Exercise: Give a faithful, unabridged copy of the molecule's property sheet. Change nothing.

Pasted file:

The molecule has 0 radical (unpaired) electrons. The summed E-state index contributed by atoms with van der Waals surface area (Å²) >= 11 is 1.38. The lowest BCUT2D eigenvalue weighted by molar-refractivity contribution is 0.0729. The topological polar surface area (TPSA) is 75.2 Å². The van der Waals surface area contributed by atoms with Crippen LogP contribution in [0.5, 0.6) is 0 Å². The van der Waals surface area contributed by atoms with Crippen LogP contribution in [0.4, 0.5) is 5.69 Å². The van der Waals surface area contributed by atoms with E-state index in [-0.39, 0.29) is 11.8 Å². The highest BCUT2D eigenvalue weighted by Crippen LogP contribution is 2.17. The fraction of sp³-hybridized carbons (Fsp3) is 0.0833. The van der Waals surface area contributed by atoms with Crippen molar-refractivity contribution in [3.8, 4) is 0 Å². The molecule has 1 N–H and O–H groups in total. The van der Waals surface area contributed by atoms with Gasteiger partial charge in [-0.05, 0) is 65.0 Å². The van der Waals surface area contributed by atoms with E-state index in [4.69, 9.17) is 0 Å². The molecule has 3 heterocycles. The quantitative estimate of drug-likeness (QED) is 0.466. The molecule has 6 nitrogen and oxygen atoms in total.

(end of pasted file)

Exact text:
The molecule has 0 radical (unpaired) electrons. The summed E-state index contributed by atoms with van der Waals surface area (Å²) >= 11 is 1.38. The lowest BCUT2D eigenvalue weighted by molar-refractivity contribution is 0.0729. The topological polar surface area (TPSA) is 75.2 Å². The van der Waals surface area contributed by atoms with Crippen LogP contribution in [0.5, 0.6) is 0 Å². The van der Waals surface area contributed by atoms with Crippen LogP contribution in [0.4, 0.5) is 5.69 Å². The van der Waals surface area contributed by atoms with E-state index in [-0.39, 0.29) is 11.8 Å². The highest BCUT2D eigenvalue weighted by Crippen LogP contribution is 2.17. The fraction of sp³-hybridized carbons (Fsp3) is 0.0833. The van der Waals surface area contributed by atoms with Crippen molar-refractivity contribution in [3.8, 4) is 0 Å². The molecule has 1 N–H and O–H groups in total. The van der Waals surface area contributed by atoms with Gasteiger partial charge in [-0.05, 0) is 65.0 Å². The van der Waals surface area contributed by atoms with E-state index in [4.69, 9.17) is 0 Å². The molecule has 3 heterocycles. The quantitative estimate of drug-likeness (QED) is 0.466. The molecule has 6 nitrogen and oxygen atoms in total.